Table 1. The PM2.5/PM10 ratio during sand/dust events and on non-sand/dust days in different places in China.


Observational studies of aerosol optical properties and aerosol size distributions in China suggest that PM2.5 contributes more than 80% of the aerosol extinction coefficient under polluted conditions, and the aerosol extinction coefficient can be suitably estimated from the PM2.5 mass concentration (Ma et al., 2011). In this study, a method based on the Mie model (Wiscombe, 1979, 1980) is applied to reconstruct the extinction coefficient from the PM2.5 mass concentration under assumptions of the aerosol size distribution and hygroscopic growth. The introduction to the related parameters and reconstruction method are as below.

3.1 Aerosol Complex Refractive Index

The dry aerosol complex refractive index (dry) is obtained from studies in northern China (Chen et al., 2012; Ma et al., 2015). The “wet” aerosol complex refractive index () under ambient conditions is calculated based on the two-component (dry aerosol and water uptake) aerosol model (Chen et al., 2012; Ma et al., 2015):


where Ddry is the diameter of dry aerosol particles, and Dwet is the diameter of wet aerosol particles (Wex, 2002; Ma et al., 2011).

3.2 Aerosol Diameter under Wet Conditions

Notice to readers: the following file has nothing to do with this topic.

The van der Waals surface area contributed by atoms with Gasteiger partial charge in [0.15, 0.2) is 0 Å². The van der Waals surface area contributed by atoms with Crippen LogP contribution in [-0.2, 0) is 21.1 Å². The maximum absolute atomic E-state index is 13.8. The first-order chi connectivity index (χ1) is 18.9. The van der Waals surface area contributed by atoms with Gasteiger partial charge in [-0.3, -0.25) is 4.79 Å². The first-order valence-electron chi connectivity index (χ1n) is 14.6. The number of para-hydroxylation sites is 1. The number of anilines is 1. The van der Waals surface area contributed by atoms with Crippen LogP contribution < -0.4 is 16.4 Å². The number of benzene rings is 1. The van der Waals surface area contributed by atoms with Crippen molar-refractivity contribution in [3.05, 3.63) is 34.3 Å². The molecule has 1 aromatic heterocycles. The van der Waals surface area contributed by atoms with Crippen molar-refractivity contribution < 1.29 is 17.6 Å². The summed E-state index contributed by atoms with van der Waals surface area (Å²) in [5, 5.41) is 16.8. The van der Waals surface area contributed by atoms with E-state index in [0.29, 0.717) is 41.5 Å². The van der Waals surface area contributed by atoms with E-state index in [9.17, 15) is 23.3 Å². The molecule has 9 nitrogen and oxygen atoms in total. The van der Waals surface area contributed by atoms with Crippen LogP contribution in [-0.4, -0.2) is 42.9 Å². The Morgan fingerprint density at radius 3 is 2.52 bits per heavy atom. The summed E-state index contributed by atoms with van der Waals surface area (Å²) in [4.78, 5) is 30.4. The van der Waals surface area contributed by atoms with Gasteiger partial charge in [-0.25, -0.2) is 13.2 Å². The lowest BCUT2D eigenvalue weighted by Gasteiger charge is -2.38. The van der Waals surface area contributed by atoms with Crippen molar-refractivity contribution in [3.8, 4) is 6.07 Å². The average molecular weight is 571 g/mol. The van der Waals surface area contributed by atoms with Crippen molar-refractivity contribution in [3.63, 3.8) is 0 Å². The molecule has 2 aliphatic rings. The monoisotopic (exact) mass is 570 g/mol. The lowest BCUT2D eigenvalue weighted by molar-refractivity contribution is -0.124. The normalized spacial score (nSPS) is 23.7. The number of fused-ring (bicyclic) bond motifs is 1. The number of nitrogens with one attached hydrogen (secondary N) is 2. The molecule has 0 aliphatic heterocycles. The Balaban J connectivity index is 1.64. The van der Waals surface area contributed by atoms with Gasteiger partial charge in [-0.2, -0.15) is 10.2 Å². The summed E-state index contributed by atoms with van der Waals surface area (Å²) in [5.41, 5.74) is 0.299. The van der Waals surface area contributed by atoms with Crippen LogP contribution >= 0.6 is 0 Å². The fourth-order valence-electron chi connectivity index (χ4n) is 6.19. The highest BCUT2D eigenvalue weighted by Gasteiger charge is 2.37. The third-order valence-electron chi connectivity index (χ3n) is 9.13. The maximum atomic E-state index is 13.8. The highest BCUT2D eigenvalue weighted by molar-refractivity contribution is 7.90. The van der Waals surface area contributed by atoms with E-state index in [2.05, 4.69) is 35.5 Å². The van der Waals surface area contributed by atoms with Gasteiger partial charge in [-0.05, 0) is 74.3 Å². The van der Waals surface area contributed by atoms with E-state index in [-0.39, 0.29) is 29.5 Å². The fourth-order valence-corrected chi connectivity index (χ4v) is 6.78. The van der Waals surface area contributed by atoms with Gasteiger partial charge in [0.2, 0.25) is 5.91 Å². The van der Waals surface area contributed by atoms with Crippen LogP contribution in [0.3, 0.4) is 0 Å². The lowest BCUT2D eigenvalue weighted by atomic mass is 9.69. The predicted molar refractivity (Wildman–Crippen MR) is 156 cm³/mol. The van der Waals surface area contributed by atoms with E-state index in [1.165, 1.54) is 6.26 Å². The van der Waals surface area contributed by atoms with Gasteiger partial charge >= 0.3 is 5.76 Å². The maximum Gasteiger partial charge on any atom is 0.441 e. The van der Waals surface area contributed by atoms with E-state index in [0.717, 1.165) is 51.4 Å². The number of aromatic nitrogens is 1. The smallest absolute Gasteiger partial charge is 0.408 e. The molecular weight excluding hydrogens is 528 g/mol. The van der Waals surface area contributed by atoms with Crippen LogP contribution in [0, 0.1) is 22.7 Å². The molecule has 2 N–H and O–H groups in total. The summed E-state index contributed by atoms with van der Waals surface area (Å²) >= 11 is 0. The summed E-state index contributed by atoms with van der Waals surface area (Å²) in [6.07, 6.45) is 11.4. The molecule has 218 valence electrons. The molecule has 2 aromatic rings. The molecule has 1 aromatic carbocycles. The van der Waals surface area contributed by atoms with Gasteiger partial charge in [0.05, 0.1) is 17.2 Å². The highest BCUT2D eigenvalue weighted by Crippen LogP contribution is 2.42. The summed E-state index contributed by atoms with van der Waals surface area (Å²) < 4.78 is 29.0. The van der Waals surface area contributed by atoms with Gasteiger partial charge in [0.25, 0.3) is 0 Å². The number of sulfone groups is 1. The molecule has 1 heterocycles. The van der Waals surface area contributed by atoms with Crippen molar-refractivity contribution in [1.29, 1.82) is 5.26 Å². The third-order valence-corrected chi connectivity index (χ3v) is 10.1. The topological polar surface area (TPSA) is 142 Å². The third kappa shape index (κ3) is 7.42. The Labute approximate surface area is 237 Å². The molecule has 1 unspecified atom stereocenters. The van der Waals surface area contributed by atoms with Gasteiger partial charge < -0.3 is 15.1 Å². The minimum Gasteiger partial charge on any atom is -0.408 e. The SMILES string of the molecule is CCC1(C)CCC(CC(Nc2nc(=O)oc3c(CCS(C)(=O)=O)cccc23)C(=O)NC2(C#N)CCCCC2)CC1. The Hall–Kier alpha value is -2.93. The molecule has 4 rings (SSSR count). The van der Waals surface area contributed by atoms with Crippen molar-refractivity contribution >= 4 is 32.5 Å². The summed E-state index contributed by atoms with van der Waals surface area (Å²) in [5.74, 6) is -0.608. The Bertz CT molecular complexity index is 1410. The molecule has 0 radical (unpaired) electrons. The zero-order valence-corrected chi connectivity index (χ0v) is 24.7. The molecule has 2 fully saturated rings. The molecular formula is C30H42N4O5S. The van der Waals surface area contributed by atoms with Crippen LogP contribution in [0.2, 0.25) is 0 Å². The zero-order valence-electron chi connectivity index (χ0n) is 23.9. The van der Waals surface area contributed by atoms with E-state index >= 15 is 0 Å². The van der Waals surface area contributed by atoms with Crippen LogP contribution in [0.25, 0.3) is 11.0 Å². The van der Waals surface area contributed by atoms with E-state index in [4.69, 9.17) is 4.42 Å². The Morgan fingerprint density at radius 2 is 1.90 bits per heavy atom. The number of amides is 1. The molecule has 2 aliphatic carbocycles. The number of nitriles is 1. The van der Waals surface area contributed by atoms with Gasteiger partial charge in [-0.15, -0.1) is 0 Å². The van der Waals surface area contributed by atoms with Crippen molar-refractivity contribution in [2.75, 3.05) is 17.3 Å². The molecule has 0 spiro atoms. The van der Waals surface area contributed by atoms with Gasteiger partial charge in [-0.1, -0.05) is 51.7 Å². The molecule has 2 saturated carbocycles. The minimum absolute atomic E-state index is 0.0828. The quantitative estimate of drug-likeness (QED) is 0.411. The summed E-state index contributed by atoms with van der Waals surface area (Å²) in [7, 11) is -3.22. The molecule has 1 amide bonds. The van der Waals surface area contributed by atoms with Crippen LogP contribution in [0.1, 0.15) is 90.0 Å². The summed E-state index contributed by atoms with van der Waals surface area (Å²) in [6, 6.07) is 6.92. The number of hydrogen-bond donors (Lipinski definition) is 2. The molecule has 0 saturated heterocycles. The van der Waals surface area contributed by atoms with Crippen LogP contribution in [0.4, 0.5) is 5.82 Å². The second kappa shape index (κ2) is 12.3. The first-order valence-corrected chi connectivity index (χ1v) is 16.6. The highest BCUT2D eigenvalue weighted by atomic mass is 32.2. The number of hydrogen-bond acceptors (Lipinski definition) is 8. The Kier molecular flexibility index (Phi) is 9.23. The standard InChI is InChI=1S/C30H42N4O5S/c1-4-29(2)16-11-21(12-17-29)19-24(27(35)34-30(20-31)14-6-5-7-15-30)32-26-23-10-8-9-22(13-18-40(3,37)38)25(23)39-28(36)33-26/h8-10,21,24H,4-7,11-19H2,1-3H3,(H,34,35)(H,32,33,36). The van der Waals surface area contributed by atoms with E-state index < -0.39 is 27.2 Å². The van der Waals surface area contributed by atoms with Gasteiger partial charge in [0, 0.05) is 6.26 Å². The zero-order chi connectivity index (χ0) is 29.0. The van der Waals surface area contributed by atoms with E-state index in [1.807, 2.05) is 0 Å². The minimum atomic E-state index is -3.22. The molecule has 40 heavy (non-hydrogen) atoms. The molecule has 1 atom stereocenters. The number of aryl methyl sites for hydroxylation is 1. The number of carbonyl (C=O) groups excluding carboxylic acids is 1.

The calculation of ambient aerosol extinction coefficient required the size of wet aerosol. The size parameter (x) of wet aerosol at wavelength of incident light (λ) is expressed as:


where ambient aerosol particle diameter Dwet can be calculated through the κ-Kӧhler theory (Kӧhler, 1969; Petters and Kreidenweis, 2007) as described in Eq. (3):


where S is the water vapor saturation ratio, which is equivalent to RH under unsaturated conditions (i.e., particles are not activated); κ is the hygroscopicity parameter; σs/a is the surface tension coefficient of water; Mw is the mole weight of water; R is the gas constant; T is the ambient temperature; and ρw is the density of water. Iterative method is adopted to solve the value of Dwet.

The total aerosol volume concentration (V) can be obtained from the aerosol mass concentration (M):


Aerosol density is affected by aerosol chemical compositions and their mixing state. Aerosol density for PM2.5 can be ranged from 1.2–1.8 in China (Hu et al., 2012; Fan et al., 2018).